Painkiller overdoses are rising dramatically

When you think of drug overdoses, you may think of heroin, cocaine, or "club drugs" such as Ecstasy. But according to a 2003 report from the Rockville, MD-based Drug Abuse Warning Network (DAWN), prescription painkillers also are bringing patients to the ED.

Statistics show that ED visits related to narcotic analgesic abuse have more than doubled between 1994 and 2001.1 To improve care of these patients, use these effective strategies:

Have a high index of suspicion for older adults.

It is mostly middle-aged adults, not teen-agers, who are abusing narcotic analgesics, notes Kathy Crow, RN, BSN, MICN, CEN, educator for emergency and trauma services at Saint Francis Medical Center in Lynwood, CA. She points to a statistic in the DAWN report that in 2001, the average age was 37 for patients who came to the ED because of narcotic analgesic abuse.

"Abuse of narcotic analgesics is becoming as common as alcohol abuse in the baby boomers," says Crow.

Realize that patients may have legitimate reasons for taking painkillers.

Some patients may be in severe pain and simply end up taking too much medication, says Allison A. Muller, PharmD, CSPI, clinical managing director for The Poison Control Center at the Children’s Hospital of Philadelphia.

For instance, a patient with tooth pain may inadvertently exceed the safe dosage of their prescription pain medication or an over-the-counter medication such as acetaminophen, she says.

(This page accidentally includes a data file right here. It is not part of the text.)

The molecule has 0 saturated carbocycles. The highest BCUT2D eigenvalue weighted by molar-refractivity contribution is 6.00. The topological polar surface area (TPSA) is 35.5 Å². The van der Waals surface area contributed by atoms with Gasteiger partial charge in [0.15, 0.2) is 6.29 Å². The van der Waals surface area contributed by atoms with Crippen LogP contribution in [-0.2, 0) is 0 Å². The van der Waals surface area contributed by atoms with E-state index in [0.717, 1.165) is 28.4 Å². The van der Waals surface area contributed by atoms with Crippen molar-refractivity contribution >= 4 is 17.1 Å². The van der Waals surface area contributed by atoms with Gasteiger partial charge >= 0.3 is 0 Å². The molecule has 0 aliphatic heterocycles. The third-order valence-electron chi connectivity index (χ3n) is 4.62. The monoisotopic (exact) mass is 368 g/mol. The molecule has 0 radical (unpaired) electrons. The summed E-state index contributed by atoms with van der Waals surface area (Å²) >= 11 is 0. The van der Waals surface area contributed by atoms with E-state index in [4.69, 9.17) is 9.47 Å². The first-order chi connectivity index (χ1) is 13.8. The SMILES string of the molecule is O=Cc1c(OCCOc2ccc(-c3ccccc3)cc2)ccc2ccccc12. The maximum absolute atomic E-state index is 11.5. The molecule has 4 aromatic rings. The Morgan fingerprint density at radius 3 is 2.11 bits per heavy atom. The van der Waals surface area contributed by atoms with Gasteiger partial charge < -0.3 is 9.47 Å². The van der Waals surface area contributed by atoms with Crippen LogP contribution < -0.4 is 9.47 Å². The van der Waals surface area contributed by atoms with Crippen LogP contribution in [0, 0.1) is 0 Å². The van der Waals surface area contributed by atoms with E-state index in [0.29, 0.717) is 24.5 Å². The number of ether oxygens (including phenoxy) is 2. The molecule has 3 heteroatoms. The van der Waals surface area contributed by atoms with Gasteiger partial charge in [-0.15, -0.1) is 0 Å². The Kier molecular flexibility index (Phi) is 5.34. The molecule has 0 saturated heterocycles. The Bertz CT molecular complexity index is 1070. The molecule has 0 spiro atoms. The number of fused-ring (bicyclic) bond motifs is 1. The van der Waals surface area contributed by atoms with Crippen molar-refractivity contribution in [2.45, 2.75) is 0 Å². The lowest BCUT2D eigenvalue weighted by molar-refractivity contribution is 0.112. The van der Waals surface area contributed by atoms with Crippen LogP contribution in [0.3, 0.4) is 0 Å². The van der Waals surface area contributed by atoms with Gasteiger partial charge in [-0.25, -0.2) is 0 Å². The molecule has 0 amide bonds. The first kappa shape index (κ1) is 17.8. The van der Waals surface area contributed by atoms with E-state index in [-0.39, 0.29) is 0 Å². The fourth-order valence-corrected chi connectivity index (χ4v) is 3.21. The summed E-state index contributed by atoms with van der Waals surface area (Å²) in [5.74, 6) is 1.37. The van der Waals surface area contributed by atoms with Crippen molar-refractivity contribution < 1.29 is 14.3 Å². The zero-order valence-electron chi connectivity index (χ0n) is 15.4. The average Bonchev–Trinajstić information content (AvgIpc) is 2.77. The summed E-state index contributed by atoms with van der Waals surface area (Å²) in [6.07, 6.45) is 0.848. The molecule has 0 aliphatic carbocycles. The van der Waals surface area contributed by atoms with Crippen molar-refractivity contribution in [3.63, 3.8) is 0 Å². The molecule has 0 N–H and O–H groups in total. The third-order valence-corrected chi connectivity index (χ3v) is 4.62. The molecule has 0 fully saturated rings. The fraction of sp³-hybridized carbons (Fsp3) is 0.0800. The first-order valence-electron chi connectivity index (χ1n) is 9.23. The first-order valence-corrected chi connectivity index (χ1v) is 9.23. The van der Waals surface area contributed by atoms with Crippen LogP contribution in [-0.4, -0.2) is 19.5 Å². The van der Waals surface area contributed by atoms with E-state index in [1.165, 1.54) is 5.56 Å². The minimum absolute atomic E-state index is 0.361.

"Patients may present with a chief complaint of pain, but ultimately end up admitted for an overdose," she says.

When you ask patients what medications they are taking, specifically ask about over-the-counter drugs, she advises.

"For example, they may be taking a prescription pain medication containing oxycodone and acetaminophen as well as over-the-counter acetaminophen, so unknowingly the patient has an excess of acetaminophen on board," she explains.

Remember that narcotic analgesics often contain acetaminophen.

Patients may have liver damage from chronic use of narcotic analgesics, especially if high doses are taken with the acetaminophen total exceeding 7.5 g a day, says Muller.

"Even if they are taking a lot of acetaminophen for the last 24 hours, they are at risk for liver damage," she says.

However, getting an acetaminophen level for a patient who is chronically abusing narcotic analgesics won’t be very useful, says Muller. "They are only useful for relatively acute ingestions," she explains. "If someone is taking an excess of a pain medication that contains acetaminophen for several days, they may not have an appreciable acetaminophen level. This can be misleading."

Instead, liver function tests should be followed, Muller says.

Know that patients may not be aware of what they actually have ingested, especially if the pills were purchased on the street.

"They may think they are buying [pills containing oxycodone and acetaminophen], and it turns out they are getting antihistamine tablets instead," says Muller.